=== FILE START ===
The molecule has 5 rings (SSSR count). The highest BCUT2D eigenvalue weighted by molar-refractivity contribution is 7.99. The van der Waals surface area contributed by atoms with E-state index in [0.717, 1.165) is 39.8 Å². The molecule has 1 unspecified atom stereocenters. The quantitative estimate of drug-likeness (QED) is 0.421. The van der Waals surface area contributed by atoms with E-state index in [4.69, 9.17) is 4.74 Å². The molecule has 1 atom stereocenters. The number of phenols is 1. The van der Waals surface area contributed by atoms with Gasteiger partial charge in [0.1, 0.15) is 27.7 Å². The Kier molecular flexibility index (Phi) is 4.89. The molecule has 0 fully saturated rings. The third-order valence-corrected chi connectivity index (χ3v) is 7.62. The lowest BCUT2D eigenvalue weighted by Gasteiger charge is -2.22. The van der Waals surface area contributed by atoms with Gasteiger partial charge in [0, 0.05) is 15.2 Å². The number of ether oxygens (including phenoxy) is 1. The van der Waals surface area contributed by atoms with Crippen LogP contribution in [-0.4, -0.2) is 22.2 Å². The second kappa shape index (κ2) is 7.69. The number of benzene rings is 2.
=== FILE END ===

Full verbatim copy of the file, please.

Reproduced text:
The molecule has 5 rings (SSSR count). The highest BCUT2D eigenvalue weighted by molar-refractivity contribution is 7.99. The van der Waals surface area contributed by atoms with E-state index in [0.717, 1.165) is 39.8 Å². The molecule has 1 unspecified atom stereocenters. The quantitative estimate of drug-likeness (QED) is 0.421. The van der Waals surface area contributed by atoms with E-state index in [4.69, 9.17) is 4.74 Å². The molecule has 1 atom stereocenters. The number of phenols is 1. The van der Waals surface area contributed by atoms with Gasteiger partial charge in [0.1, 0.15) is 27.7 Å². The Kier molecular flexibility index (Phi) is 4.89. The molecule has 0 fully saturated rings. The third-order valence-corrected chi connectivity index (χ3v) is 7.62. The lowest BCUT2D eigenvalue weighted by Gasteiger charge is -2.22. The van der Waals surface area contributed by atoms with Gasteiger partial charge in [0, 0.05) is 15.2 Å². The number of ether oxygens (including phenoxy) is 1. The van der Waals surface area contributed by atoms with Crippen LogP contribution in [-0.4, -0.2) is 22.2 Å². The second kappa shape index (κ2) is 7.69. The number of benzene rings is 2.